I think the person that I am most glad about that got me here is God. I praise him every day for the miracle that I am here. I think it is a miracle of forgiveness. I think if I have used one term in my life that has meant more to me, it’s that a man can do 32,000 killings and still stand up here and tell about it and change his whole life to now support babies, and support their lives instead of taking them. I think it just shows that true love never fails and always forgives. Really, it is a question of commitment; that God was committed to me long before I was certainly committed to Him.
As part of the medical training, abortions became a necessary procedure, according to my chief of my department. This was in 1971. This was a few years before the law changed in the country, but it changed in New York a few years before, and the abortion law changed, and we were going to do abortions. After all, we needed to serve women. We needed to do it in a complete way. We needed to know all the procedures that we needed to do for women. We needed to know how to do them well; otherwise we weren’t considered effectively trained. Our chief said that if we didn’t do the abortions, we might as well get out of obstetrics and gynecology because we just wouldn’t be a complete physician.
The media was very active early on. It really probably was one of the major influences to us. It told us that abortion was number one, legal, that it was to serve women, it was to give women a choice, more or less give them a freedom to grow and to take their rightful place in society where they had been kind of pushed down prior to that. We believed the lie that there were tens of thousands of women being maimed and killed from illegal abortions prior to the legalization of abortion law. It kind of made things feel a little bit better. By this time, since we were doing five or six a day, it didn’t bother us as much.
I could make $25.00 for each abortion case, but we did 20 or 30 of those some days, and I remember one day, when they really got going, we did 62. That was my high point, or, you might say, low point. So you could make a great deal of money doing the abortions, it became quite evident. Through my industriousness and my skill, I was sort of appointed by the medical director of the clinic to more or less take over the running of the clinic from the medical perspective and I, myself, became the medical director of a clinic there.
At the same time, He knew that I was going to be starting to do these D&E procedures, because just at that time the D&E procedures were starting up in the clinic. Now, as you have heard about these, the babies are bigger. They are visible, they are fully-formed babies, and you are tearing them apart from below. I was experienced–I had done many, many thousands by then–so I was sent to Chicago to learn this procedure, and I did, because no one else knew how to do them safely. So, I did them and I started doing them, and then I really started feeling uncomfortable.
The other thing that was shocking to this science of fetology that may have been talked about today was well-developed now. Interestingly enough, almost parallel with the abortion movement, this (I am sure God set this up, of course) was to show everyone that at the same time we are killing babies to tell us that they really were babies. I think the greatest thing there is– there are all sorts of details on babies feeling things and having brain waves and being so well-developed and almost indistinguishable really from us and our own sensitivities–but I think the greatest thing that got to us was the ultrasound. At that time, the ultrasound was a sound wave picture which was moving, called real-time ultrasound, to show the baby really on TV. The baby really came alive on TV and was moving and that picture–that picture of the baby on the ultrasound bothered me more than anything else, because as I didn’t know then really, you bond with that picture. Women get those pictures even if they are still pictures, and boy, it’s their baby and they put it up on walls, they bring it in to show it to me, and they don’t even know what’s there, but they see head, arm, leg all typed out for them so they know what it is, but they know it’s a baby.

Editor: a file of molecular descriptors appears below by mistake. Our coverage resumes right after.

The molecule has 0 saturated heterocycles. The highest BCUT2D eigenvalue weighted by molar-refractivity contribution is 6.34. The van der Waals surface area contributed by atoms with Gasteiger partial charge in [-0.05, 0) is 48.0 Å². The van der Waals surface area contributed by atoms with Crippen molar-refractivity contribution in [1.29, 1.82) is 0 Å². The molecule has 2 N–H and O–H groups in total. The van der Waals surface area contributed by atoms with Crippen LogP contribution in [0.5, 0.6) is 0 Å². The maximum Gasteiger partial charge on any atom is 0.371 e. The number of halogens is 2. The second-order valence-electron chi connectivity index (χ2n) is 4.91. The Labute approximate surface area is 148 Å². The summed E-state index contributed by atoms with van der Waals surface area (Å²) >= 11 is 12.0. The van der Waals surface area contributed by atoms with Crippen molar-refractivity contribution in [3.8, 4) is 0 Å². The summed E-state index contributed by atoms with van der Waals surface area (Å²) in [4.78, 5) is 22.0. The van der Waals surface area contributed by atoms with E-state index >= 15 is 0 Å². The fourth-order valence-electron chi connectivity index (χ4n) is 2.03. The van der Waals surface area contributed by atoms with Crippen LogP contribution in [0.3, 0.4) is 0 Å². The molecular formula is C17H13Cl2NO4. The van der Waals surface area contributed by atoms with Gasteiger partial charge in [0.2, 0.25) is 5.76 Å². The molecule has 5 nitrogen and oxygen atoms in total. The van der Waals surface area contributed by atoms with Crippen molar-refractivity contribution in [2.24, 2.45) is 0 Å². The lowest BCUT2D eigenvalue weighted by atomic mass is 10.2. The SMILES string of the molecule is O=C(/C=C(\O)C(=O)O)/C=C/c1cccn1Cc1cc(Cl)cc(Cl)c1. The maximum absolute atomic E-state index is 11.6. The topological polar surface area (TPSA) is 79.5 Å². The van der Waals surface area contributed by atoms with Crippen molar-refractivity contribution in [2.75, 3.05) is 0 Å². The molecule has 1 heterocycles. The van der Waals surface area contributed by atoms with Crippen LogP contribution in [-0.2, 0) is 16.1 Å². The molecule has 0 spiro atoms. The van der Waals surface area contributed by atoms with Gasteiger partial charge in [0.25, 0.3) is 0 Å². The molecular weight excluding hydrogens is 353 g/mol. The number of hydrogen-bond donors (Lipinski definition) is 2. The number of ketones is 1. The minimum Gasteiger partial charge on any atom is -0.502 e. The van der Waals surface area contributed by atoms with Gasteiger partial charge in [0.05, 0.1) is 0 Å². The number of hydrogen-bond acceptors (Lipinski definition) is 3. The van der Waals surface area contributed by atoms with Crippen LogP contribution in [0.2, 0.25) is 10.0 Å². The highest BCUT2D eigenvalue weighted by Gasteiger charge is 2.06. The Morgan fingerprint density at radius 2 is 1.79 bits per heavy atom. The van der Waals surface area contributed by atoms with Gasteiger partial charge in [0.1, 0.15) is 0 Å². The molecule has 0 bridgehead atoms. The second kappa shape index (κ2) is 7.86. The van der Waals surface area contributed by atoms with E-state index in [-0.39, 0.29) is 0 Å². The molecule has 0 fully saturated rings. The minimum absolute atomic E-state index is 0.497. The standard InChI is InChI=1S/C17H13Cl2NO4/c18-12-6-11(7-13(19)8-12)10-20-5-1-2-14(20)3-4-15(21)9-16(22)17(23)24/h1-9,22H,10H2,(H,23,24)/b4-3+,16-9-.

When we started, we lost two nurses. They couldn’t take looking at it. Some other staff was lost. The turnover got greater when we started doing the D&Es and mostly, as I said, the ultrasounds. So I think the ultrasound was one of the keys there. The other thing, too, is because the women who are having the abortions are never allowed to look at the ultrasound, because we know even if they heard the heart beat that many times they wouldn’t have the abortion, and you wouldn’t want that. No money in that.
Through Dr. Randall’s second wife Becky, he felt convicted of the thousands of abortions he was responsible for–a process that had led him through divorce, the occult, and years of regret. He eventually stopped performing abortions, and began working for a local crisis pregnancy center. His life became completely devoted to saving unborn lives rather than taking them. Sadly, Dr. Randall has passed away due to a car accident nearly 10 years ago. Thankfully, he saw redemption and transformation in his life–showing that change is possible within anyone.